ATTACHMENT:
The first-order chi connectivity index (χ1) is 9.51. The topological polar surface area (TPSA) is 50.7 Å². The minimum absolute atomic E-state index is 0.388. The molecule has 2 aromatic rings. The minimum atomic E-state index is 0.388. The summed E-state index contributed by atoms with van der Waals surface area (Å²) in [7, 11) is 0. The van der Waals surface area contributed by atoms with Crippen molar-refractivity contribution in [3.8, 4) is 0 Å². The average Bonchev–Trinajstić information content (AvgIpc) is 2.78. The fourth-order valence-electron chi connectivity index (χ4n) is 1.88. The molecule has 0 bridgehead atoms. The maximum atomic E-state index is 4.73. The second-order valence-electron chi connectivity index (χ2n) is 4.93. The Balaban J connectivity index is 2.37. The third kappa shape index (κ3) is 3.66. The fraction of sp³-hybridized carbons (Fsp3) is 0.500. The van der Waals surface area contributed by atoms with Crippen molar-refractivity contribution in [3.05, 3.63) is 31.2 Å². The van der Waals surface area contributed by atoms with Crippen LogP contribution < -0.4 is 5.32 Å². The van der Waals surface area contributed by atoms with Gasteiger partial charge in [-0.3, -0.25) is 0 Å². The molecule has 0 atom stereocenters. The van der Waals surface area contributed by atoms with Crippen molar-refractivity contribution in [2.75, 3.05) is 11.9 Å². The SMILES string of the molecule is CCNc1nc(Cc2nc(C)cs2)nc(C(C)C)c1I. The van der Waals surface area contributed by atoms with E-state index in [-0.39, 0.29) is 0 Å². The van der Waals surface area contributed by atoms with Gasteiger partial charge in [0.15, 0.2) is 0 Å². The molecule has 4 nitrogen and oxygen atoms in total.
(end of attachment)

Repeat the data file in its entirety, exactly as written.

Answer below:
The first-order chi connectivity index (χ1) is 9.51. The topological polar surface area (TPSA) is 50.7 Å². The minimum absolute atomic E-state index is 0.388. The molecule has 2 aromatic rings. The minimum atomic E-state index is 0.388. The summed E-state index contributed by atoms with van der Waals surface area (Å²) in [7, 11) is 0. The van der Waals surface area contributed by atoms with Crippen molar-refractivity contribution in [3.8, 4) is 0 Å². The average Bonchev–Trinajstić information content (AvgIpc) is 2.78. The fourth-order valence-electron chi connectivity index (χ4n) is 1.88. The molecule has 0 bridgehead atoms. The maximum atomic E-state index is 4.73. The second-order valence-electron chi connectivity index (χ2n) is 4.93. The Balaban J connectivity index is 2.37. The third kappa shape index (κ3) is 3.66. The fraction of sp³-hybridized carbons (Fsp3) is 0.500. The van der Waals surface area contributed by atoms with Crippen molar-refractivity contribution in [3.05, 3.63) is 31.2 Å². The van der Waals surface area contributed by atoms with Crippen LogP contribution < -0.4 is 5.32 Å². The van der Waals surface area contributed by atoms with Gasteiger partial charge in [-0.3, -0.25) is 0 Å². The molecule has 0 atom stereocenters. The van der Waals surface area contributed by atoms with Crippen molar-refractivity contribution in [2.75, 3.05) is 11.9 Å². The SMILES string of the molecule is CCNc1nc(Cc2nc(C)cs2)nc(C(C)C)c1I. The van der Waals surface area contributed by atoms with E-state index in [-0.39, 0.29) is 0 Å². The van der Waals surface area contributed by atoms with Gasteiger partial charge in [0.15, 0.2) is 0 Å². The molecule has 4 nitrogen and oxygen atoms in total.